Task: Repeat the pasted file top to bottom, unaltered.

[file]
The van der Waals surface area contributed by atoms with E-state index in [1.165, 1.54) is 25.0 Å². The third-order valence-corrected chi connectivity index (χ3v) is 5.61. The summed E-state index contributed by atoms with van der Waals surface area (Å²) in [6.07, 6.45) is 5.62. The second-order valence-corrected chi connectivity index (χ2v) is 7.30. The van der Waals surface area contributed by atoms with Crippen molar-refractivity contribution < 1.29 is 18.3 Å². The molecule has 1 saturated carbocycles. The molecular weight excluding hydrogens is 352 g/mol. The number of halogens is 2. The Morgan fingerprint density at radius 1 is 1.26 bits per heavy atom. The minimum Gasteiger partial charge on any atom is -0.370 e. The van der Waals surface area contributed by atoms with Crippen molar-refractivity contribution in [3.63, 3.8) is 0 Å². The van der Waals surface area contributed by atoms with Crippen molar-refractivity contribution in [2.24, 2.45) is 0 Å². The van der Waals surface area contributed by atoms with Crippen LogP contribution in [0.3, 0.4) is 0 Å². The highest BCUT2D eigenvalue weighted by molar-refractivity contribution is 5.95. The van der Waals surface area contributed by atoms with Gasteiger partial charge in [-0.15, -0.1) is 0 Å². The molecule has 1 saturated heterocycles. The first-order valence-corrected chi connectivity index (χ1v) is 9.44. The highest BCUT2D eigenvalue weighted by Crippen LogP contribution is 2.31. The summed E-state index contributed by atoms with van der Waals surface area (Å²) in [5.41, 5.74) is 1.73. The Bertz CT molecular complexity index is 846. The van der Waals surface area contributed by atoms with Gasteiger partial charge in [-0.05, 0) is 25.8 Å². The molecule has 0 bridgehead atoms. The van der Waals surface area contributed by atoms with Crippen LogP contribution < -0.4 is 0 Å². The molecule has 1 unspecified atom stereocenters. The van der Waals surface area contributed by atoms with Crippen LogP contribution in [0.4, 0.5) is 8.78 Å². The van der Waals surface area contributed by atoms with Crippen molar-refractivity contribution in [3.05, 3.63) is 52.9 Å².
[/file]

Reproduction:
The van der Waals surface area contributed by atoms with E-state index in [1.165, 1.54) is 25.0 Å². The third-order valence-corrected chi connectivity index (χ3v) is 5.61. The summed E-state index contributed by atoms with van der Waals surface area (Å²) in [6.07, 6.45) is 5.62. The second-order valence-corrected chi connectivity index (χ2v) is 7.30. The van der Waals surface area contributed by atoms with Crippen molar-refractivity contribution < 1.29 is 18.3 Å². The molecule has 1 saturated carbocycles. The molecular weight excluding hydrogens is 352 g/mol. The number of halogens is 2. The Morgan fingerprint density at radius 1 is 1.26 bits per heavy atom. The minimum Gasteiger partial charge on any atom is -0.370 e. The van der Waals surface area contributed by atoms with Crippen molar-refractivity contribution in [3.63, 3.8) is 0 Å². The van der Waals surface area contributed by atoms with Crippen molar-refractivity contribution in [2.24, 2.45) is 0 Å². The van der Waals surface area contributed by atoms with Crippen LogP contribution in [0.3, 0.4) is 0 Å². The highest BCUT2D eigenvalue weighted by molar-refractivity contribution is 5.95. The van der Waals surface area contributed by atoms with Gasteiger partial charge in [-0.15, -0.1) is 0 Å². The molecule has 1 saturated heterocycles. The first-order valence-corrected chi connectivity index (χ1v) is 9.44. The highest BCUT2D eigenvalue weighted by Crippen LogP contribution is 2.31. The summed E-state index contributed by atoms with van der Waals surface area (Å²) in [5.41, 5.74) is 1.73. The Bertz CT molecular complexity index is 846. The van der Waals surface area contributed by atoms with Gasteiger partial charge in [-0.05, 0) is 25.8 Å². The molecule has 0 bridgehead atoms. The van der Waals surface area contributed by atoms with Crippen LogP contribution < -0.4 is 0 Å². The molecule has 1 unspecified atom stereocenters. The van der Waals surface area contributed by atoms with Crippen LogP contribution in [0.4, 0.5) is 8.78 Å². The van der Waals surface area contributed by atoms with Crippen molar-refractivity contribution in [3.05, 3.63) is 52.9 Å².